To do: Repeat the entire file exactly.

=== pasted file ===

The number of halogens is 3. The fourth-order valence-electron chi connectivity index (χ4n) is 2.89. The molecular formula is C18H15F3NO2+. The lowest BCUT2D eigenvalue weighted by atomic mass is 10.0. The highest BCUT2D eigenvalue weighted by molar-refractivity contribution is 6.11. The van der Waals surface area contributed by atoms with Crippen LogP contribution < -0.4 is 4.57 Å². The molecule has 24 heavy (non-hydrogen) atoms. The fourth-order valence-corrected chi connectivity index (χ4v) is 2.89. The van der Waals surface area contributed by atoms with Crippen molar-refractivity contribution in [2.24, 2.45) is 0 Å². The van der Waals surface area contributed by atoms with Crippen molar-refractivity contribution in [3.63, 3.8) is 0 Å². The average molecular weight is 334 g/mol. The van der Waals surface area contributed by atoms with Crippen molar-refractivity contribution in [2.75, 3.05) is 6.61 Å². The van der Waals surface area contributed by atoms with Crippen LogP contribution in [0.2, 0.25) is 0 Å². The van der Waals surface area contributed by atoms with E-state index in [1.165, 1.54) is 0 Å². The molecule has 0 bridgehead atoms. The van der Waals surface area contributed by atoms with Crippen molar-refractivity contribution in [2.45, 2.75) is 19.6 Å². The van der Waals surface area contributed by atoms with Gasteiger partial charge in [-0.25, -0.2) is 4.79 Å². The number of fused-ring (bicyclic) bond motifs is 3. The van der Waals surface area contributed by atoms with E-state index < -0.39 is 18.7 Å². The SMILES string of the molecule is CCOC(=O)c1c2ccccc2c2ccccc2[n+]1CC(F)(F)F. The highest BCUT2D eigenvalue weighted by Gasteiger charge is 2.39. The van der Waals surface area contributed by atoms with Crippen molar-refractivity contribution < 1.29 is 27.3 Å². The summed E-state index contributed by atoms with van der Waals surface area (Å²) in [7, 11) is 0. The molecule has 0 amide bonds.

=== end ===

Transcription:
The number of halogens is 3. The fourth-order valence-electron chi connectivity index (χ4n) is 2.89. The molecular formula is C18H15F3NO2+. The lowest BCUT2D eigenvalue weighted by atomic mass is 10.0. The highest BCUT2D eigenvalue weighted by molar-refractivity contribution is 6.11. The van der Waals surface area contributed by atoms with Crippen LogP contribution < -0.4 is 4.57 Å². The molecule has 24 heavy (non-hydrogen) atoms. The fourth-order valence-corrected chi connectivity index (χ4v) is 2.89. The van der Waals surface area contributed by atoms with Crippen molar-refractivity contribution in [2.24, 2.45) is 0 Å². The van der Waals surface area contributed by atoms with Crippen molar-refractivity contribution in [3.63, 3.8) is 0 Å². The average molecular weight is 334 g/mol. The van der Waals surface area contributed by atoms with Crippen molar-refractivity contribution in [2.75, 3.05) is 6.61 Å². The van der Waals surface area contributed by atoms with Crippen LogP contribution in [0.2, 0.25) is 0 Å². The van der Waals surface area contributed by atoms with E-state index in [1.165, 1.54) is 0 Å². The molecule has 0 bridgehead atoms. The van der Waals surface area contributed by atoms with Crippen molar-refractivity contribution in [2.45, 2.75) is 19.6 Å². The van der Waals surface area contributed by atoms with Gasteiger partial charge in [-0.25, -0.2) is 4.79 Å². The number of fused-ring (bicyclic) bond motifs is 3. The van der Waals surface area contributed by atoms with E-state index < -0.39 is 18.7 Å². The SMILES string of the molecule is CCOC(=O)c1c2ccccc2c2ccccc2[n+]1CC(F)(F)F. The highest BCUT2D eigenvalue weighted by Gasteiger charge is 2.39. The van der Waals surface area contributed by atoms with Crippen molar-refractivity contribution < 1.29 is 27.3 Å². The summed E-state index contributed by atoms with van der Waals surface area (Å²) in [7, 11) is 0. The molecule has 0 amide bonds.